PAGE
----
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Court of Chancery Denies Motion to Stay Books and Records Action in Favor of Separate Derivative Action Involving Substantially Similar Matters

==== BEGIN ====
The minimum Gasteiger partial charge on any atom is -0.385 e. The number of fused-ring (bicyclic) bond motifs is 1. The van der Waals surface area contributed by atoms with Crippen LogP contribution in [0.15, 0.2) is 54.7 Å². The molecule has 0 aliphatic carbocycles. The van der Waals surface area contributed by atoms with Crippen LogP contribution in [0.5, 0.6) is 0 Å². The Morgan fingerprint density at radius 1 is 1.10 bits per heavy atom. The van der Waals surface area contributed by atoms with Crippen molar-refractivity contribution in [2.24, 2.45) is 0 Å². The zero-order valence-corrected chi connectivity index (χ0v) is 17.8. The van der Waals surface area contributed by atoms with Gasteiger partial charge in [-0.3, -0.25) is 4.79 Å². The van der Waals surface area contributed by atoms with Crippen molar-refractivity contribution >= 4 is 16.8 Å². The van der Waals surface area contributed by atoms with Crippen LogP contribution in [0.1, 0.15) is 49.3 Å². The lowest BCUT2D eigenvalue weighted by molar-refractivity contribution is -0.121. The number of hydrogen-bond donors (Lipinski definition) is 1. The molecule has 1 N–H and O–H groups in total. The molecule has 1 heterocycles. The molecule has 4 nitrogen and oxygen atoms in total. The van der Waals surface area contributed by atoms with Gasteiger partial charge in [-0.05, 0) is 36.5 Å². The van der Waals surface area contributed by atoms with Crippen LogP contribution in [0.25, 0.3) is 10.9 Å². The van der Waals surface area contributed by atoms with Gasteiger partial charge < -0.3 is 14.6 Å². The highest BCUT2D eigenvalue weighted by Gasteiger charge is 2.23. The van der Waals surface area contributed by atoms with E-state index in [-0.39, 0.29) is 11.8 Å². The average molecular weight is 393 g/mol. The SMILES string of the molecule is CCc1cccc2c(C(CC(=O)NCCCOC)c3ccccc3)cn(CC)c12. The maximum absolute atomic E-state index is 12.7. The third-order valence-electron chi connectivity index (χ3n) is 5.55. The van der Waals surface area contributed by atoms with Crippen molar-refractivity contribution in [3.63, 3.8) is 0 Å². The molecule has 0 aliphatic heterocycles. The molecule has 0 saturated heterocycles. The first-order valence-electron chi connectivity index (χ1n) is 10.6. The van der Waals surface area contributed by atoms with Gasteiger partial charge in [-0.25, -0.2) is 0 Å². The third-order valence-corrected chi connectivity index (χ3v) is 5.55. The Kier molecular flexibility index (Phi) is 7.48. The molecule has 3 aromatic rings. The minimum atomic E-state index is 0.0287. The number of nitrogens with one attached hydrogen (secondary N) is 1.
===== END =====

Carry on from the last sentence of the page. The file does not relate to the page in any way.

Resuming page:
Kaufman v. Computer Associates International, Inc., C.A. No. 699-N, 2005 WL 3470589 (Del. Ch. Dec. 13, 2005). A beneficial stockholder filed a books-and-records action pursuant to 8 Del.C. §220 seeking documents relating to the corporation's decision to settle certain derivative and federal class action litigation in a manner that allegedly benefited the individual wrongdoers at the corporation's expense. A special litigation committee acting on behalf of the corporation moved to stay this action until it completed its investigation on this issue, which had become the subject of new derivative litigation in New York brought by different plaintiffs. The court denied the committee's motion to stay. The court acknowledged that Petitioner had already received 177 boxes of documents produced in connection with the new derivative litigation, that the subject of Petitioner's request was substantially similar to the matters being litigated in the new derivative litigation, and that any additional documents that would be produced would be unlikely to lead to the assertion of new or different claims. The court explained, however, that the right to proceed under Section 220 to inspect books and records exists independently of any claim the Petitioner might ultimately chose to bring. The court also noted that while there are circumstances in which a books-and-records action can be understood to interfere with the workings of a special litigation committee, courts have generally allowed such actions to proceed despite the presence of even a well-constituted committee. Share
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